Copper engraving (Good, strong dark engraving impression, discreet 8 cm repaired tear in blank field to the left of the word ‘Sumatra’ (seemingly due to natural paper flaw), minor professional restoration to blank margin at lower right corner outside of printed area, some areas of very light toning), 51 x 71.5 cm (20 x 28 inches).
This attractive and fascinating map is one of the great historical sea charts of the Northern parts of the Straits of Malacca, long one of the world’s greatest maritime transport corridors. A scarce map, it was drafted by the great French hydrographer Jean-Baptiste D’Après de Mannevillette, and published within his sea atlas Le Neptune Oriental (1775).
The chart’s coverage extends, on the Malaysian side, from just north of ‘Lancavy’ (Langkawi), down past ‘Penam’ (Penang) and south as far as Malacca; while on the Indonesian side it extends from ‘Achem’ (Acheh) in the north down to cover a third of the east coast of Sumatra. The seas are traversed by rhumb lines, while numerous bathymetric soundings and navigational hazards are marked.
The chart is impressively accurate and was considered to be the best maritime map of the region of its time. While the shores are well delineated and the approaches to the main harbours are well understood, some of the places just inland from the shorelines still remained near complete enigmas to Europeans. For example, the area just east-southeast of Aceh features the annotation ‘Cette Cote est peu fréquente et très Acore’.
J.-B. D' Après de Mannevillette: Great French Hydrographer
Jean-Baptiste D’Après de Mannevillette (1707 - 1780) was one of the most important hydrographers of the Enlightenment Era. He hailed from a minor, but well-connected, noble family and as a teenager apprenticed under the French Royal cartographer Guillaume De L’Isle. In 1728, he joined the Compagnie des Indes and travelled to China. During the voyage, he conducted astronomical observations that were radically better than those of his predecessors, and he corrected the geodetic coordinates of numerous places.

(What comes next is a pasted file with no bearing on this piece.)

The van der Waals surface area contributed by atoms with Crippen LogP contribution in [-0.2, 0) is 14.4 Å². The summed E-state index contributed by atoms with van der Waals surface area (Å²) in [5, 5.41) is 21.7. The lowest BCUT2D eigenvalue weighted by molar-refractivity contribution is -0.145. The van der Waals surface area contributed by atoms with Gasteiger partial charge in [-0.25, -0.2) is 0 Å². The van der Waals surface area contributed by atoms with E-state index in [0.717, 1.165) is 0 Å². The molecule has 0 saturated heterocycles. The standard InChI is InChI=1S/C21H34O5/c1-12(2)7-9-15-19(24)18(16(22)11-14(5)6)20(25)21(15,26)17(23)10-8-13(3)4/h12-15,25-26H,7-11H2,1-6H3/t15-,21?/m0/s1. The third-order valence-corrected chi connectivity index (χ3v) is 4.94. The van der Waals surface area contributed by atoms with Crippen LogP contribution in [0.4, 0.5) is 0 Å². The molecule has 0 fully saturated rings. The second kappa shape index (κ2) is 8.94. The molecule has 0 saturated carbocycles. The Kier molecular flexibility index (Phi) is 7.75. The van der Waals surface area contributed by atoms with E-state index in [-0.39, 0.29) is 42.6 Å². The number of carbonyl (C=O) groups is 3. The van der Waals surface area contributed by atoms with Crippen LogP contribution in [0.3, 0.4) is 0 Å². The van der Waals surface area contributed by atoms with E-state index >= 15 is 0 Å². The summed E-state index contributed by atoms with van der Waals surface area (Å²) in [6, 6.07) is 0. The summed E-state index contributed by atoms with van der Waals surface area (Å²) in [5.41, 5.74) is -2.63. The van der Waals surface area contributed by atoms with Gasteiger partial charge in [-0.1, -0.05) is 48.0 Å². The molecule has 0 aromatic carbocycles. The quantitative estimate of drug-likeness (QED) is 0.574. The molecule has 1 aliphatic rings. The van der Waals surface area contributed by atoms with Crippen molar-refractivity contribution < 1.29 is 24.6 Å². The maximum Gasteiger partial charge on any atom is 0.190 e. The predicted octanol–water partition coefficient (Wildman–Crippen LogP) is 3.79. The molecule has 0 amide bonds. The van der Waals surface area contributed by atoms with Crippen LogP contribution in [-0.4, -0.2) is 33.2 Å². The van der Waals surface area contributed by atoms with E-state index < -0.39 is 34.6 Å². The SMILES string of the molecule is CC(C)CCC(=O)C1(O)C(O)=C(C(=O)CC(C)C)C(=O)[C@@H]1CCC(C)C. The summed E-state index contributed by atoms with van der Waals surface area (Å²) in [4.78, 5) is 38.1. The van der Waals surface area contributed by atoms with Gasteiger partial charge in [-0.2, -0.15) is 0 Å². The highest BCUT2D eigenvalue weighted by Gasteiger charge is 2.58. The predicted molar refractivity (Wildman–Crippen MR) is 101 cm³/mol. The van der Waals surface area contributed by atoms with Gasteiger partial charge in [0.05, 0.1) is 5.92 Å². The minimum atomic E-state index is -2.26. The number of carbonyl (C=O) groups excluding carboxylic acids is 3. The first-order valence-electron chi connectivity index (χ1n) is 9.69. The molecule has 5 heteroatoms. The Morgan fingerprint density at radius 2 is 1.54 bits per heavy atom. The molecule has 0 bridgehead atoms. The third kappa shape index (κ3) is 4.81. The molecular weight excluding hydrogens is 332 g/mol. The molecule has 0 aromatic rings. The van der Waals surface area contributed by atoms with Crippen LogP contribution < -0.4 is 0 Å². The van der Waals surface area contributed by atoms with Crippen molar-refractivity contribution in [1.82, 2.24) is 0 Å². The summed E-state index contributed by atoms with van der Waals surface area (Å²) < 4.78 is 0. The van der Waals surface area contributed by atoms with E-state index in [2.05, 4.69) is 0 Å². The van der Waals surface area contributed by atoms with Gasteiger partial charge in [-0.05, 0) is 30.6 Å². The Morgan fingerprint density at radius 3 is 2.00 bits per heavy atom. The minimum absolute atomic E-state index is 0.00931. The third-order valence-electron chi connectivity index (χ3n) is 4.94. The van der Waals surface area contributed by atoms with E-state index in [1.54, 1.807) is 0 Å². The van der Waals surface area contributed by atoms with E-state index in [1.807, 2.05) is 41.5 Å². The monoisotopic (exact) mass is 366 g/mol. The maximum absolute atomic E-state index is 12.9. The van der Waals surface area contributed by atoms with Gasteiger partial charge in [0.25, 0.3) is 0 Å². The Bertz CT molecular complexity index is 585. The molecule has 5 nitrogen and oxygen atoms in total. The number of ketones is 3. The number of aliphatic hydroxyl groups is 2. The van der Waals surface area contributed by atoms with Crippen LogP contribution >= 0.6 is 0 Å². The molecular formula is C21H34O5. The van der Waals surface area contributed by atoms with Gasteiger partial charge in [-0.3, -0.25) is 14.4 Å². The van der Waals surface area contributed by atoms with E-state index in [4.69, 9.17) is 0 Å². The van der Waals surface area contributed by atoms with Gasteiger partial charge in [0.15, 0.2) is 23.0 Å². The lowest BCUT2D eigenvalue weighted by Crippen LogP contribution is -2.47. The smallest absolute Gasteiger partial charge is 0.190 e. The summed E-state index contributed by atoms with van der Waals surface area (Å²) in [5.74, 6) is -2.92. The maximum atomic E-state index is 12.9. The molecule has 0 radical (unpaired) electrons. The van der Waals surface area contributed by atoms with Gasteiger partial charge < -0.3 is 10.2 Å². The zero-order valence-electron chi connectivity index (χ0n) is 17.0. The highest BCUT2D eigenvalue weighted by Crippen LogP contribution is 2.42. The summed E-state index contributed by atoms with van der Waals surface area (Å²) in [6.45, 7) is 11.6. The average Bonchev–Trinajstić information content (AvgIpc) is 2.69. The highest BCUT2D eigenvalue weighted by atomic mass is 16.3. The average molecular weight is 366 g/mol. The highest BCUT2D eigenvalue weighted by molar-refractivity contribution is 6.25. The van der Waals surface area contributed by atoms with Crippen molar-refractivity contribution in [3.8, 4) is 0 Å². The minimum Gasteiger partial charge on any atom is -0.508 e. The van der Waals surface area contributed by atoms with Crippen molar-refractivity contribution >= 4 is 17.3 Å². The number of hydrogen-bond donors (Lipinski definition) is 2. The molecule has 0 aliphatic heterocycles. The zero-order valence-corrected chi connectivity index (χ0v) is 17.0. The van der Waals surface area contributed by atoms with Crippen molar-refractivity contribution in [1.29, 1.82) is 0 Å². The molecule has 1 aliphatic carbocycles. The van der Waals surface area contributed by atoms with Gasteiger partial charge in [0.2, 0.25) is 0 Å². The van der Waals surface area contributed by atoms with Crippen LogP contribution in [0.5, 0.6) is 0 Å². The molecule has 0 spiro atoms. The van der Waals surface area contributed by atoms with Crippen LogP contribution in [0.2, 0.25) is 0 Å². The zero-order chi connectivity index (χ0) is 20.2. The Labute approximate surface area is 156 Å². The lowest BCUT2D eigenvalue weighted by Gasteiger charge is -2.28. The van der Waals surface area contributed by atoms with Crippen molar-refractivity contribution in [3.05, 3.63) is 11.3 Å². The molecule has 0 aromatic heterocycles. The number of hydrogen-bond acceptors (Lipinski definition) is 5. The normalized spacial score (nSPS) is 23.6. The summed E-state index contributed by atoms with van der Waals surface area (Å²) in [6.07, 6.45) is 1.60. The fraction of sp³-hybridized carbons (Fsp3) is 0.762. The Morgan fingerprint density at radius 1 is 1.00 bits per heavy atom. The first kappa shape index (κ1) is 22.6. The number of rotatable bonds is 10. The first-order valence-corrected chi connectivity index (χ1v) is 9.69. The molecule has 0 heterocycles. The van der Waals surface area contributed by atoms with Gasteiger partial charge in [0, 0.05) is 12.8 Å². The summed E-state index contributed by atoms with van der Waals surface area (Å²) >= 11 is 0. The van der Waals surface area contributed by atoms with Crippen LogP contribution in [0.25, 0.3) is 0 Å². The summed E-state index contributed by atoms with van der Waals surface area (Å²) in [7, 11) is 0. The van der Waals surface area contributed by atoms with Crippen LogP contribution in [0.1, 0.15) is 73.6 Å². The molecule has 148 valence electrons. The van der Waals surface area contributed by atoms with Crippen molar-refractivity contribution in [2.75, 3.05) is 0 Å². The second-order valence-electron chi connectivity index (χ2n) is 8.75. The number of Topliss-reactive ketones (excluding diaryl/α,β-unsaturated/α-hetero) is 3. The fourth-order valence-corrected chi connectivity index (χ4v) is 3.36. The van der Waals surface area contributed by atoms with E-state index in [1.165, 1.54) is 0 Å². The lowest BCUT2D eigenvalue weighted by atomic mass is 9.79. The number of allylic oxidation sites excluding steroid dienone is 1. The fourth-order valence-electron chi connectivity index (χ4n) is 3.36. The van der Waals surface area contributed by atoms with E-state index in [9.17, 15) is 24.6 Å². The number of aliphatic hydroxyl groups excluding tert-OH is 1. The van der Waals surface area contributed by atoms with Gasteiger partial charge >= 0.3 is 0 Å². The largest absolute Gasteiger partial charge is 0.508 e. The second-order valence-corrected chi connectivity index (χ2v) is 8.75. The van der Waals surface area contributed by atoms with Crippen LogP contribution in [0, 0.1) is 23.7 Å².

D’Après de Mannevillette was horrified by the severe inaccuracies that appeared upon many of the key charts that the French government and trading companies relied upon. Upon his return to France, he embarked upon a mega-project to completely redraw all of the key French charts for the Indian Ocean and Asian navigation, including the route to China, the Red Sea, the coasts of India, Malaya, the northern parts of Indonesia, Indochina and China. He painstaking poured through the best sources, both French and foreign, and did an admirable job sorting the wheat from the chaff.
D' Après de Mannevillette published his charts within a sea atlas entitled Le Neptune Oriental (Paris, 1745), which consisted 22 charts. The publication received rave reviews, as the excellent charts were highly valued for making practical navigation much easier and, in some cases, were even credited with saving lives. This led to his appointment to lead the new hydrographic office of the Compagnie des Indes called the Dépôt des Cartes et Plans de la Navigation des Indes.
D' Après de Mannevillette then embarked on a three decade project to correct and greatly expand his atlas. The new editions of the Le Neptune Oriental, including the present chart, was issued in 1775. It included 67 charts were exquisitely engraved by the master Guillaume De la Haye. D' Après de Mannevillette’s charts were imbued with great authority and many were copied in other countries, with some being considered the charts of recorded as late as the 1840s.
The original manuscript on which the present chart is based is today preserved in the British Library (Shirley, Maps in the Atlases of the British Library, MS.APR-1a (vol. II, p. 1778)).
D’Après de Mannevillette’s chart of the northern part of the Straits of Malacca is scarce, with a example appearing on the market only one every five years or so.
References: Shirley, Maps in the Atlases of the British Library, re: M.APR-1c to e; Bibliothèque nationale de France, Département Cartes et Plans: CPL GE DD-2987 (7092 B).